Elderly in homes to get shots, keep pneumonia away

Come April, nurses and doctors at primary health centres will fan out to administer their annual vaccination shots.Only this time, the beneficiaries won't be children but the elderly.

Ekatha Ann John | TNN
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CHENNAI: Come April, nurses and doctors at primary health centres will fan out to administer their annual vaccination shots. Only this time, the beneficiaries won’t be children but the elderly.

In an effort to tackle the high prevalence of pneumonia among the elderly, the state government will soon roll out a programme to vaccinate destitute elderly in old age homes aided by the state and central governments.

The social welfare department has identified 4,133 elderly people who will be vaccinated in the drive. The state planning commission recently gave the go-ahead for the project, which is estimated to cost Rs1.65 crore.

Pneumonia affects people who have low immunity like children, patients in intensive-care units, those having chronic conditions like diabetes, people suffering from cancer and the elderly.

“While immunisation coverage is high for children, few realise or recognise the need to vaccinate the elderly,” said geriatric care specialist Dr V S Natarajan. The immune system, he said, starts to decline around 50 years of age. “After this, people will need booster shots. One shot will give them lifelong immunity,” said the doctor.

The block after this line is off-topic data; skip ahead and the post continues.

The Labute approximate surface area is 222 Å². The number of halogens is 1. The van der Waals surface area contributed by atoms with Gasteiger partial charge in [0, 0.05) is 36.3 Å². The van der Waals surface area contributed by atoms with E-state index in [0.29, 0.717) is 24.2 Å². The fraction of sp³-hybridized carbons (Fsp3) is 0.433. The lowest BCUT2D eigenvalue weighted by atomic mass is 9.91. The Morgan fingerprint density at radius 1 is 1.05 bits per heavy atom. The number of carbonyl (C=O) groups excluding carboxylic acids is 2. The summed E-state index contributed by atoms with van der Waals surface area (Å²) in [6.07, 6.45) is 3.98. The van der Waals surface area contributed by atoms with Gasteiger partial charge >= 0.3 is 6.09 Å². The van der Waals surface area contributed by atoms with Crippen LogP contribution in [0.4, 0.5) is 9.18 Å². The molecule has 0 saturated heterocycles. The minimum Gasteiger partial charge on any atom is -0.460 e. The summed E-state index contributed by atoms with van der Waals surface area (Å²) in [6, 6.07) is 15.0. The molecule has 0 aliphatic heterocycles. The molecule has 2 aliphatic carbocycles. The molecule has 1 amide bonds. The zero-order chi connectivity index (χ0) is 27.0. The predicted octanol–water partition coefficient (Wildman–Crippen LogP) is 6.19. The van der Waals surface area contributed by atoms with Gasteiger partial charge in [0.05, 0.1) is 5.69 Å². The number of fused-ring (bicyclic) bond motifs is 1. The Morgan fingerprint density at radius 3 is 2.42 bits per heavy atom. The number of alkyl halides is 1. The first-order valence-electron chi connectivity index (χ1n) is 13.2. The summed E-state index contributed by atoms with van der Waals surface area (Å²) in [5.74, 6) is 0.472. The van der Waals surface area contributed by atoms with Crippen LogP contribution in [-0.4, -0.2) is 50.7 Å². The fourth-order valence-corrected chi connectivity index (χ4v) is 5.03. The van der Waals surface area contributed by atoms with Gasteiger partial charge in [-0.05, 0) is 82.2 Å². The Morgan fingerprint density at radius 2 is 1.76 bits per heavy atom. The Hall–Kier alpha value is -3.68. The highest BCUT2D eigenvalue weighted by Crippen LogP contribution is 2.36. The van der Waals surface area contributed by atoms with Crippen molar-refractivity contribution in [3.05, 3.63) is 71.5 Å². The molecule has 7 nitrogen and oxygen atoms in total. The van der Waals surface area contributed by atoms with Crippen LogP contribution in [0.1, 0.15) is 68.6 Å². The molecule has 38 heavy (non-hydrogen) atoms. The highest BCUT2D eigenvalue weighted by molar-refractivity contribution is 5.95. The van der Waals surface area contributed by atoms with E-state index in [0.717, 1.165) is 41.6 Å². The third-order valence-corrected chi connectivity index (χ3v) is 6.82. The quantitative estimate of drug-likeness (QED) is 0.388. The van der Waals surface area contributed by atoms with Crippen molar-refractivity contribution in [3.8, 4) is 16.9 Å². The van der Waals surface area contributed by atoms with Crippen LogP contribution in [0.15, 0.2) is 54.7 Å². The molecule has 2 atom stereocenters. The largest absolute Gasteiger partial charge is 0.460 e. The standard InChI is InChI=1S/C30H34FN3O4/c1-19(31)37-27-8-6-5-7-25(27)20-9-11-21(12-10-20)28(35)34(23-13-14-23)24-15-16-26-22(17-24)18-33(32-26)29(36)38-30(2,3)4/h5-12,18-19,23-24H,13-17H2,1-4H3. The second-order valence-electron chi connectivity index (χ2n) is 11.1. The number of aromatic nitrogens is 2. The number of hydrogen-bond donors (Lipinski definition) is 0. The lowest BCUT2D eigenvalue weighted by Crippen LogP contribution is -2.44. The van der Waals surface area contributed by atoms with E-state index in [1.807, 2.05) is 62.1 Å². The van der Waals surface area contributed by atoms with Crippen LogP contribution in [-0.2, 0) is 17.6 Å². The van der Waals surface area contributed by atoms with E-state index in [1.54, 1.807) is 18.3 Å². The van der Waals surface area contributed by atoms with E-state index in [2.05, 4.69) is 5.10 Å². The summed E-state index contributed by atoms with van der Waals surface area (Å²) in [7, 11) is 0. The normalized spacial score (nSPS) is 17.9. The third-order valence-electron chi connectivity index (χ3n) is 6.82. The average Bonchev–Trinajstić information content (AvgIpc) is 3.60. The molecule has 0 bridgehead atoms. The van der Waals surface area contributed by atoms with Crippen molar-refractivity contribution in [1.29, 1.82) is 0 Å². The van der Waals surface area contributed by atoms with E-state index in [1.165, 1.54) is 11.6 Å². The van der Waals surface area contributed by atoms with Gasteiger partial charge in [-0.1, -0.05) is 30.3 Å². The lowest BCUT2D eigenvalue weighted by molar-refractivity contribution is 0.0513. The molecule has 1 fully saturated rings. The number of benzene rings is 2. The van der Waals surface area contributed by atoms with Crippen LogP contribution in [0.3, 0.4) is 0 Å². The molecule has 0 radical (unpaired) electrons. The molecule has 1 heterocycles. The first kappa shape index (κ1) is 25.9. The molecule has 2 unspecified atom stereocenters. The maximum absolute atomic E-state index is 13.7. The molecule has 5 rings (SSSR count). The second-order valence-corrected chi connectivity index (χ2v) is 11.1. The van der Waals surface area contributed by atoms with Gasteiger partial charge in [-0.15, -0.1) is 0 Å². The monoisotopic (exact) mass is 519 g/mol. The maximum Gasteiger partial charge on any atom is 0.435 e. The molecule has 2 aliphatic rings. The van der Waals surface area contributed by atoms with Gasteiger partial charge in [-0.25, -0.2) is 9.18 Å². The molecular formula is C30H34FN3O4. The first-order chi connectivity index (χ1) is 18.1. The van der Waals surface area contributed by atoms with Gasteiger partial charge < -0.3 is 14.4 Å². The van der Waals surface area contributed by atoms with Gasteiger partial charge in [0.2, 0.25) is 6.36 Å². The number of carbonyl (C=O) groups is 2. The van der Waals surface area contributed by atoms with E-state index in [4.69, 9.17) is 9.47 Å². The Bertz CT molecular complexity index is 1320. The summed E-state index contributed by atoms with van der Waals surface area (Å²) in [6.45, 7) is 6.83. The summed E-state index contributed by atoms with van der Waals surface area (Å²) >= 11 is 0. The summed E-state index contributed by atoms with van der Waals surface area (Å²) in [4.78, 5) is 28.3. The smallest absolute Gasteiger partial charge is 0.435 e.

Pneumonia, Dr Natarajan said, is a common precipitating factor for various ailments like stroke and heart attack. “People cooped up in a place are more susceptible as this infection is air-borne, which is why it’s important to vaccinate those staying in old age homes,” said Dr Natarajan, who was consulted for the programme.

People working with the elderly said although the prevalence of pneumonia is high in old age homes, caregivers are reluctant to vaccinate them owing to the cost. Each vaccine shot costs Rs 3,800. “We’ve repeatedly appealed to the state government to roll out a programme for this group as many of them can’t afford the cost of the vaccine,” said Sivakumar V, Tamil Nadu head of NGO HelpAge India.

The social welfare department has identified more than 50 old age homes, three multi-care centres for older widows, four day care centres and two respite care homes across the state. “We’ve identified the nearest government healthcare facility close to these homes. A staff nurse and doctor will be assigned to visit these homes,” said the official.

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